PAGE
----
My book is a mix of blogs and narrative. Most of the blog entries are poetry (similar to Ellen Hopkins’ writing). I love poetry, especially American poets from the 20th century. One of my favorite poems is called “One Art” by Elizabeth Bishop. She talks about loss and how it affects a person. The first line states, “The art of losing isn’t hard to master.” Bishop goes on to say how you “lose something everyday” and learn to “accept” these loses. She states that losing things “isn’t hard to master.”
I agree that losing little things is easy to do. After all, my mind is constantly jumbled and I often forget where I put things (I once found missing a bag of tomatoes in the freezer and a book sitting soggy outside under the cushion of a lawn chair.).
But if you read further in the poem, you’ll understand that there are big things that are lost also (for her it was her country, essentially her identify). These things can impact a person; they are major loses.
I wonder if Elizabeth’s view on loss holds true to writers too. When a writer starts to revise, do they get used to the loss of their words? What happens when you have to lose something in your writing? How do you cope with cutting out major passages, characters or conflicts? Do you ever learn to “accept” losing these parts?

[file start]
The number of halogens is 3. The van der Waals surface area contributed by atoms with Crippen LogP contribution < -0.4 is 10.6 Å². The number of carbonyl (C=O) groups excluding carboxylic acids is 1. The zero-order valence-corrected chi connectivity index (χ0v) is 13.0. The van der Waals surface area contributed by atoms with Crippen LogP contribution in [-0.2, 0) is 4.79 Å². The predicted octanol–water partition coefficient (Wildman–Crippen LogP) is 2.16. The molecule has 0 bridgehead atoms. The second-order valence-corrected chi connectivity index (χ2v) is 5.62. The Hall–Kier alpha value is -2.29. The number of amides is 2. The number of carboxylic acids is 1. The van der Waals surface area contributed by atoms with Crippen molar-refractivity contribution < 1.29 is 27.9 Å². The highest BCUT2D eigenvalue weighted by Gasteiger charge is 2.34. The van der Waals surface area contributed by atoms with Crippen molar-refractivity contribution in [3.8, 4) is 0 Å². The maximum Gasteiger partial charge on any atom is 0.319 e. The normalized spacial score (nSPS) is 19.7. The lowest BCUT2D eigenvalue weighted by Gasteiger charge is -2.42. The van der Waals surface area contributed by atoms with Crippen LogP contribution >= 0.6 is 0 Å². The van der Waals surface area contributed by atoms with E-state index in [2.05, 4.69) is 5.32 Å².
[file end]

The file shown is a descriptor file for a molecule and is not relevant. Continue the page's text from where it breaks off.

There’s no denying that writing is a long long long process. I’ve done countless revisions to my work, and a large part of the completed manuscript right now is significantly different from the first drafts. I know my book is a lot stronger now. I know the story is better, the plot tighter, the pace quicker. All of my revisions have only helped my book, but that doesn’t mean it was easy.
There are lots of things I’ve cut out of Canary that I miss. I’ve realized now, though, that a lot of it was back story, and while it was important for me as a way to develop my story, my message comes out just as easily without the information. Still, breaking up is hard to do! Even now, as I go through the revision process with my agent, I find it difficult to revise some of the areas that she has pointed out. You spend so much time working on you book and grow attach to it, it becomes hard to throw that hard work away.
What do you think? Is it hard for you to let go of pieces of your book? Or are you a heart breaker and attack your book with a blood red pen? What about those passages that got away? Are there any you can share either as a passage or in summary?
So to celebrate the art of losing, here is my old beginning to Canary. I admit it, it had too much exposition. My new beginning is awesome now. It's so much better. It starts in the middle of the action and conflict. I like it more, but I think it’s also important to mourn those lines that we lost…right?!
R.I.P. Canary Beginning: